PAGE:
Because of their versatility in sound and articulation, as well as the popularity of stringed instruments in general, both pedal steel and slide guitar work well for a variety of music. Many players of both instruments have had success within the jazz, pop, rock, country, Americana, singer-songwriter, blues, folk, and many other styles of music.

Equipment, Accessories, and Gear

Both pedal steels and slide guitars usually use an amplifier to make their sound more audible to listeners, however slide guitar can also be played acoustically. Pedal steels almost always require amplification, as few are made acoustically.

Slide guitars often require (or benefit from) a raised string action and height compared to regular guitar. This prevents the slide from “bottoming out” on the fretboard as notes are sustained, which allows a player the freedom to move the slide along the strings in a smooth, continuous manner. Pedal steels don’t have actual frets (and a player never uses their fingers for fretting like on regular guitar), so the string height from the body of the pedal steel is much higher than on a slide guitar.

Pedal Steel vs. Slide Guitar

Pedal steels usually have legs, a pedal bar, and pedal rods that connect to the body of the guitar, and these parts are usually kept with the pedal steel in its case when not assembled. While playing, these parts are attached to the pedal steel to allow it to stand upright on the floor, and which help mechanically produce the string raises and lowers that the pedals and knee levers are used for.

Most pedal steel players also use a volume pedal as they play, which can help further sustain notes for playing and musical expressions. A volume pedal can be used for slide guitar in the same way, however it isn’t always traditionally used like it is for pedal steel.

Playing Techniques and Tips

One of the largest similarities between pedal steel and slide guitar is that players can use the bar or slide to “slide” into notes. By moving the bar or slide along a string as a note is sustained, the pitch of the note can be altered greatly by the speed and positioning of the bar or slide.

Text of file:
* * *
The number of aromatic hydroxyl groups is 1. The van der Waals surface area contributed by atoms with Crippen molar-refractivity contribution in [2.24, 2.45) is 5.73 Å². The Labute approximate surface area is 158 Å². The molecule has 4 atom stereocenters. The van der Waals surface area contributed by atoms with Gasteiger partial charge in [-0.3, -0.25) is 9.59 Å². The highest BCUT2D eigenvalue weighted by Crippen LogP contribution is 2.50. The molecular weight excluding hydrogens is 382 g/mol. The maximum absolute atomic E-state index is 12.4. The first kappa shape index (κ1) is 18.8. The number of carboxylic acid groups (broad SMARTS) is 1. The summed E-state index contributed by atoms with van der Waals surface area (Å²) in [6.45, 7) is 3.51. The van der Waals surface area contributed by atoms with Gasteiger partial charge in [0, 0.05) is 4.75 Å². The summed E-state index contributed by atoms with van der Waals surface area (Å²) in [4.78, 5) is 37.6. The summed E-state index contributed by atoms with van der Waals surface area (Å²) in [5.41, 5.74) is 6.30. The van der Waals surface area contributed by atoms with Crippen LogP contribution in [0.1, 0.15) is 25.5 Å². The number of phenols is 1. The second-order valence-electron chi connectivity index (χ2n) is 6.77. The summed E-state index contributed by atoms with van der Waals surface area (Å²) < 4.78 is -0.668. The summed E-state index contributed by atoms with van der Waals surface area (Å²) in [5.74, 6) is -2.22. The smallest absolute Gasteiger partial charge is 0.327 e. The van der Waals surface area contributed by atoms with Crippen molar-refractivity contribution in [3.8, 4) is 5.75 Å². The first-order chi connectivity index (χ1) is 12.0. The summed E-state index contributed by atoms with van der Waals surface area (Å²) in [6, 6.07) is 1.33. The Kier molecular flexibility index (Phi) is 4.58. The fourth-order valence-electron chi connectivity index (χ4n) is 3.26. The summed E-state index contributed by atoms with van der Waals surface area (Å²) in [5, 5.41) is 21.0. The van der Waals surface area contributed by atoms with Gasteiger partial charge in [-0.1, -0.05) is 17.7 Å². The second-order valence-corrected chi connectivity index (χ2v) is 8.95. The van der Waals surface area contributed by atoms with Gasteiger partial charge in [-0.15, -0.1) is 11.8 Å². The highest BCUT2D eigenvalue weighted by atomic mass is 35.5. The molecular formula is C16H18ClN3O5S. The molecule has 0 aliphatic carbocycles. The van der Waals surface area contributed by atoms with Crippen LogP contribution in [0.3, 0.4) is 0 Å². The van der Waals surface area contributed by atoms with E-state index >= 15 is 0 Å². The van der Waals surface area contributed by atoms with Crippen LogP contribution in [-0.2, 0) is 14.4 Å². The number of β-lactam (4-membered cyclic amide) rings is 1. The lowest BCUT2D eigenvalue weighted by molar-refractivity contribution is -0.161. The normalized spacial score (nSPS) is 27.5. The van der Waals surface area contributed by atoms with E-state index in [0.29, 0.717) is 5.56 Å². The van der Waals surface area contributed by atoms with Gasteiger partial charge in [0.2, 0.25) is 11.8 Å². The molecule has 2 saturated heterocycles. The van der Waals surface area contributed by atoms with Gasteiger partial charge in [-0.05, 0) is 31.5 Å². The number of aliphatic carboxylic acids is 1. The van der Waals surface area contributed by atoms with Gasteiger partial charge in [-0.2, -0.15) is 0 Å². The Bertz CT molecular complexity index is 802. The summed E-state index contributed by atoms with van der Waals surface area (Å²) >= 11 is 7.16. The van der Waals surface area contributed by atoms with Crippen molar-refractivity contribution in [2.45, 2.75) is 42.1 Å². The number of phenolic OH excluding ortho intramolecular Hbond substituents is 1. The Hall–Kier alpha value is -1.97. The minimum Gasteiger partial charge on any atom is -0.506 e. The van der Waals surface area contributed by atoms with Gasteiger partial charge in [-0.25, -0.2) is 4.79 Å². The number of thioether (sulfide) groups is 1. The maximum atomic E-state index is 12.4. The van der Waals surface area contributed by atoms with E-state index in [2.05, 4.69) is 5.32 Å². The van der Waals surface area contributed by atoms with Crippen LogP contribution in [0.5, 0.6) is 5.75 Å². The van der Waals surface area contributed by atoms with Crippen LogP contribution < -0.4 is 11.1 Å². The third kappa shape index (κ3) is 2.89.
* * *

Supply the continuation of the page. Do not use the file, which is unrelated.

This can be used with great musical effect, and no pedals or knee levers are needed to create this sound. Because of this, pedal steel and slide guitar share a lot of common ground from a technique and playing standpoint.

Both instruments usually require a player to dampen or mute strings behind the bar or slide, to prevent unwanted tones from sounding. Also, both instruments’ players usually need to do a similar technique with their picking hand, to prevent unwanted strings from ringing out too.

Because the bar and slide for both instruments sustain notes, the use of vibrato is also used very similarly for both instruments. Also, usually players of both instruments have to pay attention to the amount of pressure they apply with the bar or slide, keeping it straight at playing positions, and producing accurate intonation with the musical environment.


Whether you’re interested in playing pedal steel or slide guitar for the first time, experimenting with both, or choosing one to dive deeper into, both instruments produce a sound that catches listeners’ attention. While they can be known to be challenging to play compared to other instruments, the trade-off is worthwhile if you stick with it.

You can easily try out slide guitar on many regular guitars, and begin creating sounds and music that is worth exploring more. The cost of slides for guitar are relatively inexpensive compared to the general cost of a pedal steel guitar. You can find used entry-level pedal steels in the $800-$1500 price range, which have the distinct capability of adding the pedal sounds that pedal steels are often known for.

Thanks for checking out this page, hope it is helpful and makes playing more enjoyable! If you’re interested in diving deeper into playing chords and scales on E9 pedal steel, check out these guides…

The Chord Guide for E9 Pedal Steel (E-Book, Digital Download)

Pedal Steel Guitar Instruction Book

Learn the chords on the E9 neck in a way that makes playing simple and enjoyable…

  • Almost Every Chord You’ll Ever Need for E9
  • Intuitive and Easy to Use
  • Make Use of Pedal and Lever Combinations
  • Example Tabs of Chord Movements
  • Easily Utilize the Nashville Number System
  • Great For Any Key and Style of Music

Includes a bonus section of over a hundred pages of extra chord charts, key references, and more!

More Digital Downloads for Pedal Steel…

The Elixir of E9 Pedal Steel: Harmonized 6ths